Use Your Peers to Grow Your Business

Use Your Peers to Grow Your Business


When I started networking on behalf of Virgin Music – meeting with agents, persuading musicians to sign with us, finding distributors – it often involved swapping phone numbers scrawled on napkins. It was the 70s, after all!

These days it’s much easier to connect with people who can help you launch and grow your business. Just think: LinkedIn, Facebook, Google+ and Twitter all provide opportunities for you to meet and interact with fellow entrepreneurs, experts in the field and innovative newcomers.

However you go about making connections, from the very first moment you begin to realise that your idea is worth pursuing, the first step on the road to success is building a network.

It’s all about your peers

To get started, attend industry events and meet key players; join regional business associations and start learning about local market conditions. Also remember that you can meet potential mentors at schools, clubs and business groups. Someday, when you get stuck or when something goes wrong, these contacts will be the people you’ll turn to for help.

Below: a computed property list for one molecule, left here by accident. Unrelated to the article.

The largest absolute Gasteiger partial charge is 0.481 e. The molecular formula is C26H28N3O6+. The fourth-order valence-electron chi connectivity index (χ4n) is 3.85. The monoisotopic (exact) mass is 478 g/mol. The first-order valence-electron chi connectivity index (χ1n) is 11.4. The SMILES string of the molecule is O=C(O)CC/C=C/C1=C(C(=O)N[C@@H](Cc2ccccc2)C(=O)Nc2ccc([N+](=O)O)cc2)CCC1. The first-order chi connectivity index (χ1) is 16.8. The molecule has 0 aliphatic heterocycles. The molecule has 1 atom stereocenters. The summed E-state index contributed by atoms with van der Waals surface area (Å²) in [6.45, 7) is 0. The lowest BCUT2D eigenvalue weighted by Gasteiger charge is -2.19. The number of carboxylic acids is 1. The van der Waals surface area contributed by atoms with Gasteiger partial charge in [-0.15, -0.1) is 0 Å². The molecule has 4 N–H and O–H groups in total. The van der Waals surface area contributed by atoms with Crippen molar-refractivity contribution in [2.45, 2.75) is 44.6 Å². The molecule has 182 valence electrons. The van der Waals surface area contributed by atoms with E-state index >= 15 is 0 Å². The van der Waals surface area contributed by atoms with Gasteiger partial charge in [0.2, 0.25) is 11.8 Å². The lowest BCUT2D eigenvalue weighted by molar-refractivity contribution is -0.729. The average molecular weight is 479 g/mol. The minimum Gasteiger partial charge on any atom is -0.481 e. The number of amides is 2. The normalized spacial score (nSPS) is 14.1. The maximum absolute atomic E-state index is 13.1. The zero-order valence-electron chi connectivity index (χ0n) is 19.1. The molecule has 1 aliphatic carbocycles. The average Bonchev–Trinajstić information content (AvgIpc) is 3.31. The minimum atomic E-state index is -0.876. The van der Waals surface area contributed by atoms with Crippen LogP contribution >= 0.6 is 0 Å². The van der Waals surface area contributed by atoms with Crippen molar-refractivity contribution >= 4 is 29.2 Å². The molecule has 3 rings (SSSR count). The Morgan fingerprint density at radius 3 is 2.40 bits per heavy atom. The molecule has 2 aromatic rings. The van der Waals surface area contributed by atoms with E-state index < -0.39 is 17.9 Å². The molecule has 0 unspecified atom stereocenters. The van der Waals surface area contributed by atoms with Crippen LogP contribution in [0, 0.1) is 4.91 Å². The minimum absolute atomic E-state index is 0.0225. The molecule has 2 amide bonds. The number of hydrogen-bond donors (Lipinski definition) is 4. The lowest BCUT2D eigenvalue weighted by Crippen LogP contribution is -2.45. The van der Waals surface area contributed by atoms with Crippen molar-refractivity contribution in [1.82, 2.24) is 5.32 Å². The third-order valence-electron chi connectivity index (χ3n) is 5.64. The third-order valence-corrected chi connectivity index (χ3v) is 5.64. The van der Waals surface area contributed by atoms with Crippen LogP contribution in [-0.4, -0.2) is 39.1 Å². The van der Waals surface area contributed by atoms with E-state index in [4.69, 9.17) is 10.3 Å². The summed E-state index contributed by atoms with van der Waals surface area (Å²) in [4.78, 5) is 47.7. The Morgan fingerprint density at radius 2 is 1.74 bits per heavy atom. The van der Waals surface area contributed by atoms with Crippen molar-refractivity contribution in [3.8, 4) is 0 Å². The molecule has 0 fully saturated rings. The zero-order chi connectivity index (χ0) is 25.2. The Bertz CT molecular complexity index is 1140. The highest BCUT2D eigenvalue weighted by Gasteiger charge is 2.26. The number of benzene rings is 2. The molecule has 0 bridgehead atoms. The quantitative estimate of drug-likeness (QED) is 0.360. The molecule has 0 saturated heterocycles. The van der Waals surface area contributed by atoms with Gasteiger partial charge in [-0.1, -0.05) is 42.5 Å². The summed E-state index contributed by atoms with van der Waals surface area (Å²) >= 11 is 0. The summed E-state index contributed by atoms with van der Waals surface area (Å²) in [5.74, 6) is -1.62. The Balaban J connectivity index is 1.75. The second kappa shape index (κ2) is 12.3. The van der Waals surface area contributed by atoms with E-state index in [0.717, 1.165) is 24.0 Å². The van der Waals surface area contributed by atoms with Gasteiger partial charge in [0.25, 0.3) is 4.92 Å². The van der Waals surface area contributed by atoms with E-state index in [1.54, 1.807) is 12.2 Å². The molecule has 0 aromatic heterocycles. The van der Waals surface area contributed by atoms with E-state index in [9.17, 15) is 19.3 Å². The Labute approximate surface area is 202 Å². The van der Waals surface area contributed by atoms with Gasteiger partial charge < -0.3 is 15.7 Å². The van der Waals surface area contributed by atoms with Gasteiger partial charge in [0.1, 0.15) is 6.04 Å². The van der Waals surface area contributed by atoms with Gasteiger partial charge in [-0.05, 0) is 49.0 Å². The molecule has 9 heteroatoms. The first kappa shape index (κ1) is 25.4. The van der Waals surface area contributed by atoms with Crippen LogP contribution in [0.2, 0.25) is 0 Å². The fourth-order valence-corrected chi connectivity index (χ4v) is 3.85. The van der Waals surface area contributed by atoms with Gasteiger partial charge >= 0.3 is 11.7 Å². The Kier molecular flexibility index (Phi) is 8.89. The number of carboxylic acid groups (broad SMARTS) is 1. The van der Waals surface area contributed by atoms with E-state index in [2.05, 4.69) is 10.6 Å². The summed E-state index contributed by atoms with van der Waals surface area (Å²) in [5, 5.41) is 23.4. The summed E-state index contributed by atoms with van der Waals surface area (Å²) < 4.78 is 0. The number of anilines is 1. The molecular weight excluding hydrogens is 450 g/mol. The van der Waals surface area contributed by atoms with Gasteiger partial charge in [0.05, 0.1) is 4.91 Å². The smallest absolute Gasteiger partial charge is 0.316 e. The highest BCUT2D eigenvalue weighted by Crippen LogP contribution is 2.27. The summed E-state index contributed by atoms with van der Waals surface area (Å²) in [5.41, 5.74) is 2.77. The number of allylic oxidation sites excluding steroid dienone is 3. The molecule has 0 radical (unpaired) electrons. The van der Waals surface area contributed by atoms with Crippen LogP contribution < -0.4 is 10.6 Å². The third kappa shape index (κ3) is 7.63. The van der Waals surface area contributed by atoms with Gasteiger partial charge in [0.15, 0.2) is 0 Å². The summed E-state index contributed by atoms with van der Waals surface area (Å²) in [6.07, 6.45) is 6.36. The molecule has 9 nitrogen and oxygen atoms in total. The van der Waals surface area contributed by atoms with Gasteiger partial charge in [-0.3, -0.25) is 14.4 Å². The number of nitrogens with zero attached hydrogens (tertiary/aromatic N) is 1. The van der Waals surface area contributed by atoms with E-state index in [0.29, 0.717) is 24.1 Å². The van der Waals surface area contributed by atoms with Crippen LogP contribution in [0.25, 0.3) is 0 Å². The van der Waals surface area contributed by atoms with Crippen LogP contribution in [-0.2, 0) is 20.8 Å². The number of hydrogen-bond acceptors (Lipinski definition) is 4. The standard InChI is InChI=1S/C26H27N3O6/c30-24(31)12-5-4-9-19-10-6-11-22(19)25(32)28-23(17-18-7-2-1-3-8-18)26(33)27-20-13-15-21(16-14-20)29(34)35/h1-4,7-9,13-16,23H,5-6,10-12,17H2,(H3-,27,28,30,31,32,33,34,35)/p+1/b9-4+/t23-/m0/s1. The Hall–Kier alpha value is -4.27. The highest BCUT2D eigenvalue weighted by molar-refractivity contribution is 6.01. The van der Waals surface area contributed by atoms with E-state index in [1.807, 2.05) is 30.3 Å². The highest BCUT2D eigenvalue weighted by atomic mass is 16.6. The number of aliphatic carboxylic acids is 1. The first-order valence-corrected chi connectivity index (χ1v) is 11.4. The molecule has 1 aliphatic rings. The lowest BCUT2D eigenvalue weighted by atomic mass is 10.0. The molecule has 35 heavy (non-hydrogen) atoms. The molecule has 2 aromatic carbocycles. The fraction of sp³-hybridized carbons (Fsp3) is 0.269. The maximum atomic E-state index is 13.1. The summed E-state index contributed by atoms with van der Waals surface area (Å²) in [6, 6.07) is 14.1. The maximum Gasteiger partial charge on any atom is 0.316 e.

Whether you’re a start-up or have been operating for a few years, building your network allows you to look for smart, supportive partners and employees who understand and share your goals for the business.

When I started Student magazine as a teenager, I worked with a small group of other students. Their tireless support and our camaraderie was invaluable as we got the magazine going. Some of us continued to work together for decades, and I count these people among my closest friends.

Finally, you’re also going to need a network of peers, so don’t be wary of making friends with your competition. When you see other people achieving similar goals, you will be reminded that your own plans and dreams are possible.

And if you are feeling daunted by a task, there’s no better encouragement than learning that somebody else has already achieved something similar.

In my experience, moments like those have been the tipping point for many new business ventures and growth points, and there’s nothing wrong with a bit of healthy competition!

Continuing to grow

Once you’re a successful business leader, it’s time to start championing undiscovered talent yourself. I get a real sense of pleasure from seeing talented people realise their ambitions and grow professionally and personally. As I’ve learnt; in the process you can gain new insights and discover fresh approaches to doing business by simply discussing how things work. After all, continuing to network means continuing to grow.

Richard Branson
Richard Branson is the founder of the Virgin Group and companies such as Virgin Atlantic, Virgin America, Virgin Mobile and Virgin Active. He is the author of "Business Stripped Bare: Adventures of a Global Entrepreneur."